Saturday, June 16, 2012

DIY Automatic Chicken Door

Where I live, chickens generally need to be closed into a predator-proof coop at night. Then they need to be let out in the morning. This can be a tedious chore and hazardous to the chickens if forgotten.

I wanted to automate this process so the coop door closes up in the evening and opens in the morning without any manual intervention. Here it is in operation from the outside:


This basic design for the circuit comes from this guy.

However I did build a printed circuit board with some more advanced features, such as the ability to raise/lower the door with a switch in a sort of "manual mode", as well as regulated battery charging. Also I built in a battery and power disconnect switch in case the thing goes haywire during testing.


The premise is to sacrifice a cheap cordless electric screwdriver to perform the lifting/lowering and to use a motor-reversing relay and some limit switches as the brains. The unit basically opens the door when AC power is applied and then closes it when AC power is switched off. The schedule for when this occurs is provided by a cheap holiday light timer in my case, however it could be a light swith is one used a switched outlet, etc.

Here is the cordless screwdriver taken apart with the battery and directional switch. The switch is can actually be used for this project if the manual up/down feature is desired.The important part to save here is the battery and the motor unit. I disconnected the wires leaving a little extra so I could crimp on spade terminals.


The screwdriver attachment is glued into a piece of wood which is glued into an old plastic wire spool, with a length of rope attached. The round wood piece was made using a hole saw that was close to the same size to give a plug. Then the screwdriver bit as hammered and superglued into place. I spun the plug on a drill and sanded it until it fit the plastic spool tightly. Then I inserted it into the spool and glued it in place. I drilled a hole in the side of spool to feed the rope through and keep it anchored.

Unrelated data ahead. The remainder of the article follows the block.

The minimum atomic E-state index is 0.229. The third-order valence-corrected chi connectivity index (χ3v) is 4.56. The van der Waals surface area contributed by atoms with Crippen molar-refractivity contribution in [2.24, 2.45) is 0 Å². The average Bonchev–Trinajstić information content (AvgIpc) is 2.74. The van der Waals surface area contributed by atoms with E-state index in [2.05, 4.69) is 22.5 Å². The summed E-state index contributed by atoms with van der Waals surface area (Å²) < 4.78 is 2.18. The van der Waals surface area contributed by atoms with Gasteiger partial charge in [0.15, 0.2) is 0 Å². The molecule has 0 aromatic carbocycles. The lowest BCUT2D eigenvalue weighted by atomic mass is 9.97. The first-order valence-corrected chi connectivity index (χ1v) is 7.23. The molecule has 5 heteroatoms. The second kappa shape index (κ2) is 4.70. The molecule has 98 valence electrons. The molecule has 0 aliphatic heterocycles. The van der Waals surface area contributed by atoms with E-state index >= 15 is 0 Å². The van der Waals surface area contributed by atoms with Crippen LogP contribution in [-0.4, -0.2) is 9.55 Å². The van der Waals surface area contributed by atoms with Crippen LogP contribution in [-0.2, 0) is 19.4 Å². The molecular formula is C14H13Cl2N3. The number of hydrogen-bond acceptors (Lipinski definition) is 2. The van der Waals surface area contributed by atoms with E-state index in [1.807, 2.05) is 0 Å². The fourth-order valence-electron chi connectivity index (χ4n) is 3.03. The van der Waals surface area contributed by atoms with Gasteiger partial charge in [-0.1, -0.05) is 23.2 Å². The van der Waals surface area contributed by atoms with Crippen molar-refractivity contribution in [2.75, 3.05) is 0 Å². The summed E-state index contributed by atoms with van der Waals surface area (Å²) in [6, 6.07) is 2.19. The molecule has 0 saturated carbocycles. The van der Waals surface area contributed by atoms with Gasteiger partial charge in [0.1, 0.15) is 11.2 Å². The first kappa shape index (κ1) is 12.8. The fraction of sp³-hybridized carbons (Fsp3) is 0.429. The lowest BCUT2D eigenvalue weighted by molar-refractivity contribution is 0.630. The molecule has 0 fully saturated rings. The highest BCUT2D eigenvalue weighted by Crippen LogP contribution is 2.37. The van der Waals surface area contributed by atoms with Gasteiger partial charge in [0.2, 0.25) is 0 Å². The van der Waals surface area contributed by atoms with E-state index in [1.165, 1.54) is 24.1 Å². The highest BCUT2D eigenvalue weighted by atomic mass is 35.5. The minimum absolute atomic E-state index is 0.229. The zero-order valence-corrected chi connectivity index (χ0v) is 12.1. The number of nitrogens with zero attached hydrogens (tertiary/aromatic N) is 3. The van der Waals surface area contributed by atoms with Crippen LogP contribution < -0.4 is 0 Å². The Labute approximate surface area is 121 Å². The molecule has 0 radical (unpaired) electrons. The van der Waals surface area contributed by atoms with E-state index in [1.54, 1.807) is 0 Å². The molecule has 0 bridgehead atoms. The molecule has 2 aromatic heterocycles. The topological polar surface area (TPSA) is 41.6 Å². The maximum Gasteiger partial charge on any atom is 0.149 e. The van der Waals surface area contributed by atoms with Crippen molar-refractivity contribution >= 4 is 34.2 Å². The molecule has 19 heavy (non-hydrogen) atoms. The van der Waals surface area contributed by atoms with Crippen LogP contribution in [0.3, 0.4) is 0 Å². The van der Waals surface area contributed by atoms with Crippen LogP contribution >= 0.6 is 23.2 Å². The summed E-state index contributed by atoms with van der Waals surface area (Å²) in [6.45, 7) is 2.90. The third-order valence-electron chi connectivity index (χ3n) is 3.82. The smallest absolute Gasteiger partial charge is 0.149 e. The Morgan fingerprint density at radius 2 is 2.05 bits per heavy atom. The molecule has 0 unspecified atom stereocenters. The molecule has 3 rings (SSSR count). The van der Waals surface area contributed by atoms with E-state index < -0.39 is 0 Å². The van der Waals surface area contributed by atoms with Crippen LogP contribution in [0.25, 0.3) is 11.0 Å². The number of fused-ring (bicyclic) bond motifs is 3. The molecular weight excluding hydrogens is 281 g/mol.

The door I originally had on the coop didn't slide very well in its tracks, especially when the weather changed - the wood in the door frame would swell and bind the door making it difficult to open/close. So I built a new door with wider channels that wouldn't bind.



The door is very simple to build, it is made from 1x4 pine. It consists of a inner box with a dado to act as a track for the cutting board. Then the side facing out is trimmed with 1x4s to give a nice look and act as a flange to install in the coop wall. It is glued and tacked together with a brad nailer.

 
The cutting board can slide up and down in the track which is 1/2" wide. The cutting board is only 3/8" so this prevents binding. The cutting board is some sort of plastic so it doesn't warp at all. It is 12" x 18", but this is really much larger than needed for the chickens I have. Two chickens can fit through the door at once. Some larger breeds may need it though.


I gave the door a  coat of exterior primer from a spray can. Then I brushed on a coat of latex semigloss white, which is what I had flying around. The only critical part is to avoid runs of paint in the channel so the door will not have risk of binding in its track.


I cut the caulkng with a knife and ripped out my old door as shown here. I found a ant nest underneath it. This door was held on with a few nails that I had painted over. The hole in the side of the coop need only be slightly larger than the internal box so that it can poke through and the flange will lay flush.


 The new door is built to the same size so it drops into place. I nailed and re-caulked it. One other thing I had done with this door was angle the bottom piece of wood so water will tend to run out instead of in if it rains. I had considered building a small roof for the door to keep out all rain but it is not really needed. 



Then I reattached my ramp with old hinges. A ramp really isn't required on a coop as the chickens can typically jump up onto the ledge of the door with ease. But I have one anyways. Sometimes the chickens hang out under the ramp during inclement weather, or if dustbathing.


The mechanism inside the coop to open and close the door. The powered screwdriver is attached to a piece of wood and then to the coop wall with screws.There is a second track assembly that sits above the door which has the limit switches.  It is built identically to the door but is thinner and has no trim on the front. The limit switches are bypassed with capacitors to cut down on the amount of sparking when a contact is broken, since they carry the full amount of current form the motor, which is well beyond their DC rating.


 The door raises and lowers perfectly. It's fairly loud but the chickens don't seem to mind it at all. 








2 comments:

Don Crowley said...

Wgat a fantastic design. Could you tell me how to made the circuit board or where I can get one? I spent most of the day so far watching your videos. I have to make this auto chicken door opener, but I don't know jack about electronics ( yet).

You are an interesting fellow

Eztoolhub said...

Good sharing of DIY Automatic Chicken Door. Great blog. Your blog is interesting and so informative. Wait for your next blog post. Thanks for sharing with us. But i have not seen your video clip. pls fix it.